Posts Tagged ‘Welterweight’
Last Saturday witnessed a shake-up in the UFC’s most unshakeupable division.
Stephen “Wonderboy” Thompson melted Johny Hendricks with long punches and a massive head kick to earn a first-round knockout and contender status at welterweight.
There hasn’t been a lot of fresh blood at the top of the welterweight division for some time. Furthermore, there is a lot of inaction at the moment. You might even call it a logjam. But in the case of the welterweights, at least the logs are all mahogany, or whatever type of wood is the fanciest.
Even though most of the names are familiar, the 170-pound weight class has recently hosted some of the best fights of this or any other time period in the UFC.
Is the logjam loosening at the top? Where is the new blood coming from? Here’s a look at the state of one of the UFC’s most action-packed and star-studded divisions.
Robbie Lawler can turn it on.
Everyone talks about that metaphorical light switch. But the ability to actually do it—to find that extra gear and excel in those crunch-time moments when it matters most? That’s rare.
Granted, Lawler’s strong finishes are informed, maybe necessitated, by his notorious slow starts. But even if that’s the case, the way he employs energy, shakes off injury and wields that devastating power when he needs it most is special.
It leads to close fights. Most recently, plenty of onlookers (including UFC President Dana White) thought Carlos Condit did enough to dethrone Lawler at UFC 195. Two fights with Hendricks were split between the two men and were razor-close.
And then there was that thing with Rory MacDonald. It was only one of the best fights in MMA history and one MacDonald was probably winning until Lawler pulverized his face in the fifth and final round. I still get the chicken skins just thinking about it.
All to say, the welterweight division has a cool champion right now in Lawler. Is he unbeatable? Heck no. Will he inevitably deliver memories? Heck yes. You know what you’re getting with Lawler, and the getting is good.
You think MacDonald wouldn’t love a rematch with Lawler? Actually, maybe he wouldn’t. If my nose got caved in like Voldemort’s, I wouldn’t be in much of a hurry to recreate those conditions.
The Red King hasn’t fought since that fateful evening last July. A tangle with knockout artist Hector Lombard was iced after Lombard failed a drug test, and despite rumblings from White, it was never rescheduled.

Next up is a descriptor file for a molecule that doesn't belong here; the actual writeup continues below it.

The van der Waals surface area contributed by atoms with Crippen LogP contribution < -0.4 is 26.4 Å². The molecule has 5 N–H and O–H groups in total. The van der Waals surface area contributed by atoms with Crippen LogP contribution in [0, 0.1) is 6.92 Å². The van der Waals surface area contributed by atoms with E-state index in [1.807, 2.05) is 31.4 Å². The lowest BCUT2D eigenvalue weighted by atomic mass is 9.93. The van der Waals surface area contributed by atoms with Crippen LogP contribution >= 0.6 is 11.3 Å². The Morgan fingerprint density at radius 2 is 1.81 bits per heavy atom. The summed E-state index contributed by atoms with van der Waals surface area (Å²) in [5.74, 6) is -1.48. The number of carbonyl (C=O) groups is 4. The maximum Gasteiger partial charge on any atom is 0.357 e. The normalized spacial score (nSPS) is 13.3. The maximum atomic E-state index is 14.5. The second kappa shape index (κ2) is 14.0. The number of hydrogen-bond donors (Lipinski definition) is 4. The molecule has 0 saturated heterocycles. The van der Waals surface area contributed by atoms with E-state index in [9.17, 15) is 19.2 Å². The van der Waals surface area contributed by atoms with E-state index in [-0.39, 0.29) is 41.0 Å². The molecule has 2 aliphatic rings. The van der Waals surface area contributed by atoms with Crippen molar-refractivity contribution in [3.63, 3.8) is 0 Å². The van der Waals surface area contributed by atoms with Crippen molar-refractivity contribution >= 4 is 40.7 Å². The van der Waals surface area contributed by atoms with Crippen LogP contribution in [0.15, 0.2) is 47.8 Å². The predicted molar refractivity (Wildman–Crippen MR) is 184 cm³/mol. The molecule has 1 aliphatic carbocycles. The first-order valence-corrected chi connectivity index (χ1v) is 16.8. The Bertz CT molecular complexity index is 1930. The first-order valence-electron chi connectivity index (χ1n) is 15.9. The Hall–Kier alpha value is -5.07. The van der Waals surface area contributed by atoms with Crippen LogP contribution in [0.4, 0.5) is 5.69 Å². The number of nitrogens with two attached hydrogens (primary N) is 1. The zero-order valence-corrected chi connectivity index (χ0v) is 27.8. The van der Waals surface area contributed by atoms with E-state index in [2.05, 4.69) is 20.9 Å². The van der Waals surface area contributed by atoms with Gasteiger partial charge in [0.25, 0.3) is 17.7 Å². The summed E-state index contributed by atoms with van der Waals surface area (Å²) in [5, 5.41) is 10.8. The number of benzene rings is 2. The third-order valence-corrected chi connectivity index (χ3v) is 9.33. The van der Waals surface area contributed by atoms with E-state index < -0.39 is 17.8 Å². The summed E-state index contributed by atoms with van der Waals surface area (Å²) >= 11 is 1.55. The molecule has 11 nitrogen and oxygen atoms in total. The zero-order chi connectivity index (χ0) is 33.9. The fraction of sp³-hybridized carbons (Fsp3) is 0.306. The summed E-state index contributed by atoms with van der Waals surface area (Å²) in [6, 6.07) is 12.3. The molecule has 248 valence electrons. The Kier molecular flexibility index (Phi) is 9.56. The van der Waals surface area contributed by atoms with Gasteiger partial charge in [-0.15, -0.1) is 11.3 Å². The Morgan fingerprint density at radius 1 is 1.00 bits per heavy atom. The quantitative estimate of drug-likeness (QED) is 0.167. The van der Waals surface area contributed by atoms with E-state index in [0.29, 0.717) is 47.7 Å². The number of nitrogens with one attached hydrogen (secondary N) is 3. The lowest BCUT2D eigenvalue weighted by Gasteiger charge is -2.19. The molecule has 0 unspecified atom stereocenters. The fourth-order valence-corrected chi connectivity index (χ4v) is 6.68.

So, it’s uncertain what’s next for the ultra-talented (and still just 26) Tristar trainee. Here’s hoping whatever it is arrives sooner rather than later. The division needs its top contender back in the mix.
Even more so than MacDonald, it’s hard to see a path for Condit that doesn’t include a title fight in the near future. The muay thai dervish said as much recently on The MMA Hour (h/t MMA Fighting), noting that a Lawler rematch is the “only fight that raises my pulse.”
Who can blame him? There are quite a few people, including Condit, who think he is the rightful champ right now. According to FightMetric, Condit landed more significant strikes than Lawler in each and every round and landed only one fewer strike (176) than Lawler threw in total (177). Obviously, this is not how fights are scored, but it is a strong piece of evidence in Condit’s favor.
Maybe UFC officials will make the rematch. Maybe they will find a way coughmoneycough to make another fight worth Condit’s while. One thing is true: The company better find a way to keep this retirement stuff out of Condit’s head. The welterweight division is a better place with The Natural Born Killer in it.
Tyron Woodley doesn’t always get the credit he deserves. That may be a function of his meat-and-potatoes style, which generally relies on clinch rides and one punch (see below) to get the job done.
A scheduled bout with Hendricks fell by the wayside last fall when the former champ’s weight cut went awry. Woodley hasn’t fought since, exacerbating the stagnation at the top of this division. Though Hendricks’ withdrawal had nothing to do with Woodley, the subsequent inaction is by his design.
— Tyron T-Wood Woodley (@TWooodley) October 2, 2015
Will he get his title shot? It hasn’t materialized yet.
One bout that might make sense is Woodley vs. Condit 2. It loosens the logjam, it’s an easy main or co-main event, and the winner gets a title shot. Over and above the obvious talent involved, the bout is easy to sell: When they first met in 2014, Condit suffered a freak knee injury and had to stop, which resulted in a TKO win for Woodley.
A chance for Condit to erase that loss—and for Woodley to prove his win was no fluke—might be too much for either man to resist.
Wonder no more: Wonderboy is for real.
It took me four hours to write that.
Good on Thompson for calling for the title shot after the biggest win of his MMA career Saturday night. Wonderboy vs. Lawler would be a terrific fight with a compelling blend of styles.
Even so, it might be a little early for that. After all, Thompson is still only 13 fights in. There’s no need to rush things. After that win over Hendricks, he could have some nice matchups headed his way. If he keeps improving like he has, that title shot won’t be far away.
It’s weird to call Cerrone a prospect. But at welterweight, that’s exactly what he is. The longtime lightweight traded up after his first-round TKO loss in December to champ Rafael dos Anjos. An exciting personality and a talented all-around fighter, Cowboy will make his 170-pound against Alex Oliveira later this month.
Tumenov is the brightest “true” prospect in the division these days. And the 24-year-old is not afraid to say it or show it, as evidenced by his 11 knockout wins in 19 pro fights (he’s 17-2 overall) and his frequent trash talk.